Almaty regional Public Prosecutor's Office seems keen to seize property from religious communities, Forum 18 News Service has learnt. Six property cases against Christian and Muslim religious organisations in the region are known to have been initiated since mid-June. Amongst them is Agafe Protestant Church, the regional Economic Court ruling – despite numerous violations of due process – that the Church's building and land should be confiscated. A defence lawyer has received anonymous death threats, and an appeal will take place on 27 August. The regions' Hare Krishna commune also continues to struggle to retain its property. Similar attempts to seize religious property continue elsewhere in Kazakhstan. Near the north-western town of Alga, New Life Protestant Church has been evicted from its building. Grace Protestant Church in Semey, eastern Kazakhstan, has been forced to brick up windows, as the Fire Brigade insists on this "in case there is a fire in the neighbouring property." The Church has also been prohibited from using its own building.
3 July 2008
Kazakhstan continues to try to close places of worship, Forum 18 News Service has found. The latest incident is a court case brought against Grace Protestant Church in Semey, in eastern Kazakhstan. The Fire Brigade claim that their newly constructed place of worship does not meet fire safety requirements, stating that there must be a six meter gap between their building and the next building. However, a church member told Forum 18, "there is no building on that land, it is an empty plot." Church members and their lawyer insist that all relevant building permits, including those from the Fire Brigade, are in order. But "the court ignored these documents." A church member told Forum 18 that "it looks like they are trying to close down our church with any excuse." The state's long-running attempts to intimidate Almaty's Hare Krishna commune also continue. In a separate case, a Soviet-era prisoner of conscience, Yegor Prokopenko, pastor of an unregistered Baptist church, has been fined for a second time in three years for unregistered religious activity. Local prosecutor Tatyana Semynina told Forum 18 that "they can believe as much as they want, but should not organize religious meetings."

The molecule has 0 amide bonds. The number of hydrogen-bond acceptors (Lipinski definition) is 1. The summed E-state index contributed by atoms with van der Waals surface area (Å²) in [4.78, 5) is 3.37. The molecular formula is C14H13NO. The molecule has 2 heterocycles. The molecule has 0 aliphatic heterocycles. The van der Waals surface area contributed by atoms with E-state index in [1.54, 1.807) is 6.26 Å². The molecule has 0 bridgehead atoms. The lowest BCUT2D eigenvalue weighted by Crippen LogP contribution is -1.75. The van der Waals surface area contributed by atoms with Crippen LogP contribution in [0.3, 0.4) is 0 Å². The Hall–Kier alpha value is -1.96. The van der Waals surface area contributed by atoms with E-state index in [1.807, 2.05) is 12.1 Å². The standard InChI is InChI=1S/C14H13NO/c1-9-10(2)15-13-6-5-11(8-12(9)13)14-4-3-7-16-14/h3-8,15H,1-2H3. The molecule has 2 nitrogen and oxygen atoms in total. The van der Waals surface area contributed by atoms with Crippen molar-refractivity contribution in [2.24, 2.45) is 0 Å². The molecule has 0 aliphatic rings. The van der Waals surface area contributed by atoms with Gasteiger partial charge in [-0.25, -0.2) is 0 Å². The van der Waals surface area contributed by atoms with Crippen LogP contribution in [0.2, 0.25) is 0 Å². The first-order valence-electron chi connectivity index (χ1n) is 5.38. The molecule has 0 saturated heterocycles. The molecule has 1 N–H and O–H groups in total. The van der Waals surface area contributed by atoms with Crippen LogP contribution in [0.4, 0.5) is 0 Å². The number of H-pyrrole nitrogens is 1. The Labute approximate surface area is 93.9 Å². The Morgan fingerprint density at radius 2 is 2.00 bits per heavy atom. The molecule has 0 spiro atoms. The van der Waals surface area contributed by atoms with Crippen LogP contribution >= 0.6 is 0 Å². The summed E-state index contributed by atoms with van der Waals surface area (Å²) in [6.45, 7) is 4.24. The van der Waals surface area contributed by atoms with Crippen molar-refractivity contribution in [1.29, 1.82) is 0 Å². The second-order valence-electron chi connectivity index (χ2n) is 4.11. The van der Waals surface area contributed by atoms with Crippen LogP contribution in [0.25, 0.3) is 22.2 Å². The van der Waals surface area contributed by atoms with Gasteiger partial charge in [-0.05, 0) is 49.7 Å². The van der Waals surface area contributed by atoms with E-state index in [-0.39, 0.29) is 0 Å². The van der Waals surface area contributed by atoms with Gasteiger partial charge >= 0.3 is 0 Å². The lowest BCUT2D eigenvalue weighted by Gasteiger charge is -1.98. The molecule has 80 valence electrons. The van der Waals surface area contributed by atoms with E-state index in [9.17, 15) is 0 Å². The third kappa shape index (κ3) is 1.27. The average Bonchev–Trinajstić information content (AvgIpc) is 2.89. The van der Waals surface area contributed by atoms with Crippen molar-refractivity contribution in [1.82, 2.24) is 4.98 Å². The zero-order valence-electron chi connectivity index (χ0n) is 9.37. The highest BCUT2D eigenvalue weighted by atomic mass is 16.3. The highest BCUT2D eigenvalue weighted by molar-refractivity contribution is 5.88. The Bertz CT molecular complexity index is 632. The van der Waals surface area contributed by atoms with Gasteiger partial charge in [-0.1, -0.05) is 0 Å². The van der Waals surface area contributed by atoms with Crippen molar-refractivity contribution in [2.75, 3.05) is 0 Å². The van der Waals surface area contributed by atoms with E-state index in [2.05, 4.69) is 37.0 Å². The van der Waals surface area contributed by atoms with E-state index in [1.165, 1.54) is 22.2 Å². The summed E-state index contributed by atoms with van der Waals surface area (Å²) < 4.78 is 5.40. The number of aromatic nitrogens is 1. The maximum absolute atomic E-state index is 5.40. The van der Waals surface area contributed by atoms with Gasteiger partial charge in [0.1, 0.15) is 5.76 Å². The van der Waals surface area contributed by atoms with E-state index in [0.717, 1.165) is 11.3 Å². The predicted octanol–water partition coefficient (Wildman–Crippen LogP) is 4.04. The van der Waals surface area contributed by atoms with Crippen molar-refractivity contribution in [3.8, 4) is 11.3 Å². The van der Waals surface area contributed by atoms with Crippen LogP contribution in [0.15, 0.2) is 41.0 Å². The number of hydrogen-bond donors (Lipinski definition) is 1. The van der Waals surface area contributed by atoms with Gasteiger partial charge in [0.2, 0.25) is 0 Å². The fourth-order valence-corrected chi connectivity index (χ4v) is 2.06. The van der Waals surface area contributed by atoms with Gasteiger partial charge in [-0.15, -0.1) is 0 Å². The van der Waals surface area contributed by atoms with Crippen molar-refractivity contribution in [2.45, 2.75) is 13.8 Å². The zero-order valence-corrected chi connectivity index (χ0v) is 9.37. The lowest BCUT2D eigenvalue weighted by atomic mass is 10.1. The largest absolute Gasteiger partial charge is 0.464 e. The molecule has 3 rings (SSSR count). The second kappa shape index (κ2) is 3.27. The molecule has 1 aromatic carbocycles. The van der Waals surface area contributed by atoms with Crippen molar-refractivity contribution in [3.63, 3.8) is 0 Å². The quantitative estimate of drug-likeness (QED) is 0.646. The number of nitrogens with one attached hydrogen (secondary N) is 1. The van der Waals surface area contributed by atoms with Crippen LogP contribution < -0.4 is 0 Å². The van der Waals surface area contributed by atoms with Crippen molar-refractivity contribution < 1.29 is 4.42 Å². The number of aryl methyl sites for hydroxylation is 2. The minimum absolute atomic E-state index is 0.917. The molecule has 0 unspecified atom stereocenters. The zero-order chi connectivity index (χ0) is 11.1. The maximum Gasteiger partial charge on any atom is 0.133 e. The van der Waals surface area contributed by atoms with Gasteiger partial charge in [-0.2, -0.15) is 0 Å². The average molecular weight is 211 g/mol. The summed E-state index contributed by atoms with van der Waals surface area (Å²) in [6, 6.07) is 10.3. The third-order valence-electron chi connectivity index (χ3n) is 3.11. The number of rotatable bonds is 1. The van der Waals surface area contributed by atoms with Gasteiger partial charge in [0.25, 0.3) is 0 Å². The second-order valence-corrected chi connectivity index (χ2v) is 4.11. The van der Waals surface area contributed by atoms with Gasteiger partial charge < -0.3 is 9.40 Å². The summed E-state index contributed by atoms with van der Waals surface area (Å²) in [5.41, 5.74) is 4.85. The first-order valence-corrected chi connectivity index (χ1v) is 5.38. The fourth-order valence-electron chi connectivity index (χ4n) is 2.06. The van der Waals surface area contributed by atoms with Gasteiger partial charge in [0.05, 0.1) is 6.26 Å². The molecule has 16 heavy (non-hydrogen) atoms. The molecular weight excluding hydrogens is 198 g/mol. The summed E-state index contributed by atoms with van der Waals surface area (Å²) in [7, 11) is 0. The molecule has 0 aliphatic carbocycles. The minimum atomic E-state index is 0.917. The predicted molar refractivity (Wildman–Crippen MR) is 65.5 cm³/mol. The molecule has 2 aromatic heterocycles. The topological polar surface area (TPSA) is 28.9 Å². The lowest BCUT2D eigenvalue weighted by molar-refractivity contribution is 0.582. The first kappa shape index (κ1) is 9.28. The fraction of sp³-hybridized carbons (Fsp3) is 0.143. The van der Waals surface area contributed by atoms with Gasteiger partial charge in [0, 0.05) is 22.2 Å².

27 June 2008
A Protestant from north-west Uzbekistan, Aimurat Khayburahmanov, was arrested on 14 June and is still in detention before facing criminal trial on terrorism charges, Forum 18 News Service has learnt. Uzbek police have also recently falsely accused a Protestant refugee in Kazakhstan of terrorism charges. Amongst other recent violations of freedom of thought, conscience and belief, four Baptists in Tashkent Region - Natalya Ogai, Filipp Kim, Dmitri Kim and Nurlan Tolebaev – have been fined and sentenced to ten days' imprisonment, because of their peaceful religious activity. Fines continue to be imposed on other Protestants. However, in a highly unusual move, a court in the capital Tashkent found that charges against a Protestant had been fabricated and ordered police to be punished for this. But members of Tashkent's Hare Krishna community have been banned from taking part in a music and environment festival.
25 June 2008